When More Than Me began, our mission was clear: to get girls from the West Point slum in Liberia off the street and into school by providing them with an education and supplementary services like healthcare and meals to support them for long-term success. Our goal was to ensure that when they graduated, they would decide what came next in their lives.
Our More Than Me Academy did just that last year for 124 girls. But since Ebola came to Liberia in March, it became clear that to ensure opportunity for our students in the future, and to keep them safe, our goals would have to evolve. As a result, we are now working with a coalition of community groups, local leaders, government offices, and NGOs to stop Ebola in Monrovia.
We know that as long as there is Ebola in Liberia, our girls and other vulnerable children are at risk. So we are fighting with everything we are made of to end this epidemic that terrorizes our children and their communities.
This shift has been rooted in our knowledge of the communities in which we work and our network that has been built through years of experience. After meeting with residents and leaders in West Point during its quarantine and assessing urgent needs that were not being met by existing services, More Than Me formed the Community Based Ebola-Free Coalition to fill these gaps. With our partners, the coalition provides an immediate response to life-saving community needs in order to end the Ebola epidemic. This coalition is working aggressively and relentlessly to educate and provide information to the community about Ebola, identify and treat the sick, cremate the dead and help reintegrate survivors — while also supporting children and families of those affected.
Our coalition home base at the More Than Me Academy serves as the headquarters of this project. Meetings and trainings to keep staff safe are held here, meals are served to field workers, and supplies are stored for long-term inventory. Alongside the Ministry of Health and the Intensive Ebola Outreach Team, we have seven team leaders who coordinate our 240 outreach workers to educate the community of West Point. If any outreach worker comes across a sick individual, the home healthcare team comes in and works to properly diagnose the illness, and then transport any suspected cases via our ambulance to an Ebola Treatment Unit.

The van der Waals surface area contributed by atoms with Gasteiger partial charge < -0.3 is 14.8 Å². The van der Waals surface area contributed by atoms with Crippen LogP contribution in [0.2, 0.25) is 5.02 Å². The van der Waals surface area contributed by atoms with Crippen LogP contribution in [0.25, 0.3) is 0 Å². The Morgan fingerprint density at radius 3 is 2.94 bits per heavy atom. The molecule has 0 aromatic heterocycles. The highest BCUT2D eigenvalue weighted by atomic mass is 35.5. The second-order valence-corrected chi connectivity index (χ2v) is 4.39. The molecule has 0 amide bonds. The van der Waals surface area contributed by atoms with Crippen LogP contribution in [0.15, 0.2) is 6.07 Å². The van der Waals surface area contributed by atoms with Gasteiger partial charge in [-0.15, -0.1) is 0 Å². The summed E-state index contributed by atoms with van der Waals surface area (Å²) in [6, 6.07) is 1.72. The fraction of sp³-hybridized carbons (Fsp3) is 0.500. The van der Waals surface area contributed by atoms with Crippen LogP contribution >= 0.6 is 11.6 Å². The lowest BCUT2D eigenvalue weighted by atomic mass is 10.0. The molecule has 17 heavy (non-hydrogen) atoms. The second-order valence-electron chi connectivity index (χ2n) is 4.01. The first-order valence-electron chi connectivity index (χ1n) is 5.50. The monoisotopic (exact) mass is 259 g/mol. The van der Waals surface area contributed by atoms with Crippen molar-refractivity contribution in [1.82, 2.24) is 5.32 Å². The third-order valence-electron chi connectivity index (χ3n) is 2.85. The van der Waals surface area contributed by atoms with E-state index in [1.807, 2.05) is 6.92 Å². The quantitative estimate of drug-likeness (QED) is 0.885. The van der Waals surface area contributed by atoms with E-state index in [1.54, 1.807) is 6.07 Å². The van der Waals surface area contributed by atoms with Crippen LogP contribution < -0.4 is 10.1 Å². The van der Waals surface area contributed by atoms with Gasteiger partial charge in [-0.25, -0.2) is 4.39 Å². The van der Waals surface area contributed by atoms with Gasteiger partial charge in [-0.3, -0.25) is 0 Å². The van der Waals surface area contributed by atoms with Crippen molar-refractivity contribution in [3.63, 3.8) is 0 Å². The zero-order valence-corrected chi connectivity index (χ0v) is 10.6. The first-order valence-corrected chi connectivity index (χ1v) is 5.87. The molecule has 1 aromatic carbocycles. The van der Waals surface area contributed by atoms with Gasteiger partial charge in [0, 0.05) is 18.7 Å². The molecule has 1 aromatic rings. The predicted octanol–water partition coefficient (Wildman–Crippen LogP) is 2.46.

Our household communication team is made up of licensed social workers who work directly with patients to provide support and stay connected with their families to provide updates on their health. If and when Ebola is confirmed in a family, our coalition partner Action Against Hunger (ACF) works to quarantine the household and takes all measures to prevent the spread of Ebola within the community. The Liberian Red Cross provides safe and timely cremation services that treat deaths in the community with dignity, and families that have experienced a loss receive additional counseling and support. Our goal is to ensure that all survivors are reintegrated, and that no families are left alone in coping with Ebola and its aftermath.
Since our coalition was set in place, we’ve seen major results that prove our model for fighting against Ebola is working. During the week of September 19th, there were 30 suspected Ebola cases out of 49 ill West Point residents, and 12 residents resisted treatment. Four weeks later, suspected cases fell to 14, with no runaway patients. Our educational outreach teams have reached over 3,472 homes, and counseled over 7,458 residents. Our work was so effective that the Ministry of Health asked us to replicate this model in 5 more Monrovia communities.
Beyond the coalition, we’ve identified the need for children who have been abandoned by Ebola to have a place to go. We are in the process of turning our guest house into HOPE 21 (Housing Observation and Pediatric Evaluation for 21 days), an observation and care center for children under 18 who have been exposed to and orphaned, abandoned, or neglected as a result of Ebola.
Children who have been exposed to Ebola will be taken in under observation for a 21-day quarantine. After 21 days, they will be reintegrated back into their community with the help of family tracing and guardian identification by social workers. While under care, the children will receive medical, educational, and recreational services and have access to emotional support for healing.
Our work is far from over, but we’re fully committed to stopping the spread of Ebola and helping the survivors and families impacted. THANK YOU for the support you’ve given us this far – it’s made it possible for us to act quickly and decisively in a fluctuating environment – and to save lives.
We will continue to update you on these projects as they evolve. If you’d like to support our ongoing efforts to end Ebola, please do so here! In the meantime, please follow us on Twitter and Facebook for our latest updates.Tweet